were firmly anchored and built low the flood waters would flow over
it, carrying away the railings and leaving the bridge itself to of-
fer but little resistance. With this end in view the bridge was
anchored to heavy logs by means of iron rods, the logs were embedded
in the river banks, and large rocks were placed on the logs. This
bridge was shorter than the others, being about thirty-five or forty
feet long. This bridge was also washed away, the log abutments be-
ing carried away with it. It did, however, stand for a longer
period than any of its predecessors of tnis series.
This was the last wooden bridge built at this point. The
counties, evidently discouraged with the successive destruction of
four wooden oridges, erected the steel structure which stands today.
It occupies the same site as did the very first wooden bridge.
(It was built in 1683, according to the name plate on the bridge.)
It has never been damaged by flood waters, and was the only bridge
from its location to the head waters of the x'atuxent Hiver that
withstood the Johnstown JTlood of 1889. The only expense connected
with this bridge since its construction has been periodic painting
and repairing of the wooden floor, complete replacement of the
floor having been made about three times.
This concludes the supplemented text of Mr. Murphy's
Mr. Cole, age seventy-three, was born and raised in this
region. Many of the facts given by him concerning the bridge's his-
tory substantiate the account of Mr. Murphy. In addition Mr. Cole
stated that the wooden bridges were as much as one hundred yards
above the present bridge, (Mr. nurphy fixed the location of the last
wooden oridge at thirty yards above the present site) and that the
road from these bridges joined the present road at a point lesB
than one-quarter of a mile up the hill from the river on the Howard
County site. He recalled but three wooden bridges, whereas Mr.
Murphy recalled four. He stated that all of the old bridges had
log abutments, instead of some having loose stone abutments as re-
lated by Mr. Murphy.
Mr. Miles, age seventy-one, recalled but one wooden
bridge, which was either washed out or rotted away, after which
the piers were raised and the steel bridge erected. This is not
verified by Mr. Murphy, nor by Mr. Cole.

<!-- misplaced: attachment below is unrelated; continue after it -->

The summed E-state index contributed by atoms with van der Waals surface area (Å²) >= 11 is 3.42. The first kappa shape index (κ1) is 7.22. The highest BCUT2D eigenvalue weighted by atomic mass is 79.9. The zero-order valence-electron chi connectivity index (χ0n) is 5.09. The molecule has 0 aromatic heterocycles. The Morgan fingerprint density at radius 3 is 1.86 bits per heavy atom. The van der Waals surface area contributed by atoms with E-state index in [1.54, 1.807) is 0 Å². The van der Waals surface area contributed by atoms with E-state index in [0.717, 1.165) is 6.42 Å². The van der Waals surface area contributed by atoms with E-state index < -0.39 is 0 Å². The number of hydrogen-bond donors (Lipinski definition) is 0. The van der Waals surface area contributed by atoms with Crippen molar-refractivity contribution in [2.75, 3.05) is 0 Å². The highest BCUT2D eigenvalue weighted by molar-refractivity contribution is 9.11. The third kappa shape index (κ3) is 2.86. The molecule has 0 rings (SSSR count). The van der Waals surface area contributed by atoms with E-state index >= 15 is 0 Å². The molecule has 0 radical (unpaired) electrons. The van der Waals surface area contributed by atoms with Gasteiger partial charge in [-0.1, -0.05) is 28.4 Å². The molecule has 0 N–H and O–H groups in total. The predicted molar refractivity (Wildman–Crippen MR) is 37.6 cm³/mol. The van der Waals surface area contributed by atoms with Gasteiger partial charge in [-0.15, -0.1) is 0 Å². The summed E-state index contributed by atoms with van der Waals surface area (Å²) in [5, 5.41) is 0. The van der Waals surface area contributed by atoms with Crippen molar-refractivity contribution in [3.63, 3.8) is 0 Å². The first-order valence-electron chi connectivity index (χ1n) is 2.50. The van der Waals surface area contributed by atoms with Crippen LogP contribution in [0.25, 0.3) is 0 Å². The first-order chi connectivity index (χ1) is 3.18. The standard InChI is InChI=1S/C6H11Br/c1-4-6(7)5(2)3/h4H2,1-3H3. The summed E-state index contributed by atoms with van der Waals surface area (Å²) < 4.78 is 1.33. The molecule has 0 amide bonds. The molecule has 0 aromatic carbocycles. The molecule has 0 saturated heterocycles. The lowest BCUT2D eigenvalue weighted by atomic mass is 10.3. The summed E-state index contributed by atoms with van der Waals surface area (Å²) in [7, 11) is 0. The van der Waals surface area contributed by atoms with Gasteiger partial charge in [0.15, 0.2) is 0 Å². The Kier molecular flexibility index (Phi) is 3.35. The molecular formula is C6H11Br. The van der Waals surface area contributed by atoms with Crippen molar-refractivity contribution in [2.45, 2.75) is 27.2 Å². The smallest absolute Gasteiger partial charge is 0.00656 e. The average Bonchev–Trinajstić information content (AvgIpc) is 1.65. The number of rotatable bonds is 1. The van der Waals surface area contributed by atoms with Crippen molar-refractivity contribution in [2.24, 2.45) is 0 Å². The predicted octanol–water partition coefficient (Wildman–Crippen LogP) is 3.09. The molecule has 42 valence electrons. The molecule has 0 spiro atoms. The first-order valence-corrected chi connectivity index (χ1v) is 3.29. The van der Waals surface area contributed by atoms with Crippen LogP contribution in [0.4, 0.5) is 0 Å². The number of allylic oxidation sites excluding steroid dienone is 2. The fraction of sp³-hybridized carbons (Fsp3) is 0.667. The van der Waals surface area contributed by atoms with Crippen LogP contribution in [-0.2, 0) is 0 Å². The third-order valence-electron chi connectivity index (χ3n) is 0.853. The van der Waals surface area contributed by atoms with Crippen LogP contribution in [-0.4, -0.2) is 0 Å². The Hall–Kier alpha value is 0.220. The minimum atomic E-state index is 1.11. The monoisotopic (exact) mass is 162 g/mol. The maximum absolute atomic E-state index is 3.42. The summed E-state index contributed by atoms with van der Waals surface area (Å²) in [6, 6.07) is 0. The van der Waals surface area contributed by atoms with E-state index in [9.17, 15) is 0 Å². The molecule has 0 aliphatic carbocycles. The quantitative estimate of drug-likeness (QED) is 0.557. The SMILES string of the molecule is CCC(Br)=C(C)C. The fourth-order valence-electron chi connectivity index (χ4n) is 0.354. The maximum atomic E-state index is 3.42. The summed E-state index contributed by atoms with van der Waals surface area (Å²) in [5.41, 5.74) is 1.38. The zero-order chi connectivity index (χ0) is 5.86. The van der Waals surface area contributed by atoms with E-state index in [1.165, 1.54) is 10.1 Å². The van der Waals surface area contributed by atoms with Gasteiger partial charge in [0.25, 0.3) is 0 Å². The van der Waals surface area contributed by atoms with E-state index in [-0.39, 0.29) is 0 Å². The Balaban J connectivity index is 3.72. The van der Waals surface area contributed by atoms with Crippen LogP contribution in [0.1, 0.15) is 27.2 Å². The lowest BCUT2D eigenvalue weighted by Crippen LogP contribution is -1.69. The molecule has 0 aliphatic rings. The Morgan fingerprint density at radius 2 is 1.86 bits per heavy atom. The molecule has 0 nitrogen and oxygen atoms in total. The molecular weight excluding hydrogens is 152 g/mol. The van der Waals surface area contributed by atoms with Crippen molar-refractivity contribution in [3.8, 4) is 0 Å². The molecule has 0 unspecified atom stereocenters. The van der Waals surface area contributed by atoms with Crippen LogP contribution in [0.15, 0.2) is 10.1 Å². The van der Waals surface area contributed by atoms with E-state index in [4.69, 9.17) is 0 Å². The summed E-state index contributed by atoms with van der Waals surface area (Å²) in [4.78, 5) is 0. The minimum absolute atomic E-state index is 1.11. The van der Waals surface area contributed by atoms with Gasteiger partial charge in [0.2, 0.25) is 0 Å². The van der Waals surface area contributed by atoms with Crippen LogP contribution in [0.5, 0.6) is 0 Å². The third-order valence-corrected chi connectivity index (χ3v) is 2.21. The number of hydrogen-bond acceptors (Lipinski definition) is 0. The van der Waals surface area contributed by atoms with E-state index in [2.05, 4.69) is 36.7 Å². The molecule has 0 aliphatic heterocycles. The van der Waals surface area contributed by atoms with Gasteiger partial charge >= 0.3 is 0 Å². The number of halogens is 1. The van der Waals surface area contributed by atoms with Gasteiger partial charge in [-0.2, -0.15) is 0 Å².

Mr. Murphy, the last- questioned of the three men, de-
finitely denied the raising of the abutments related by Mr. Miles,
and also insisted the abutments of the wooden oridges were as he
had described them.
In spite of these contradictions between the collected
facts, and in view of the far greater number of substantiations,
I consider Mr. Murphy's account, together with the relevant facts
added to it, a fairly accurate and complete history of the Pa tux-
en t bridge.
B. THE COBSSHUGElOI OJ 1 TEE PA2I32EHI BRIDGE,
The Patuxent Bridge was built in 1683 by the Pittsburgh
Bridge Company. It is a steel highway bridge of two trusses of
the modified Pratt type, having a total length of 164 feet and a
clearance above water of 24 feet.
DESCRIPTION 03? SITE, ABUTMEHTS ABD PIES.
At the site of the bridge the hills flanking the river
slope steeply to the river's bed. On the Howard County site enor-
mous masses of root crop out of the hillside, racking it necessary
to sharply turn the approach at this point in order to ascend the
hill. The Montgomery County site at this point does not have so
much exposed rock. However, the rock is very near the surface,
as is indicated by the brook which flows beside the bridge approach,
since at points the water is flawing on bed rock. This formation
made it unnecessary to build an abutment on this side, as the
bridge rests practically on bed rock. It was only necessary to
leTel off the rock and build it up slightly at the corners, as shown
in the accompanying photograph.
It was necessary to build an abutment on the 'loward County
site, which is also shown by a photograph. Mr. Murphy stated that
this abutment was built of large rocks on the outside and was
grouted on the inside down to bed rock. The abutment was pointed
up with mortar, and through this construction it was made prac-
tically as strong as the bed rock itself.
The pier is of similar construction and is set upon bed
rock. Mr. Murphy and Mr. Cole agree that the pier was built by
Mir. Basgate. Mr. Cole stated that the stone masons received $1,50
per day and that the middle pier cost $900.00. The material was
obtained by blasting rock on the Howard County side and was locally
known as river rock. The dimensions of the pier are given in one
of the accompanying sketches. The downstream end of the pier is
square, but the upstream end is extended to allow it to be rounded
off in a parabolic shape in order to offer less resistance to the
water. The result is to make the pier seem eccentrically loaded to
a marked degree.
It is of interest here to point out the reason for giving
such clearance and length of span to the bridge in crossing a stream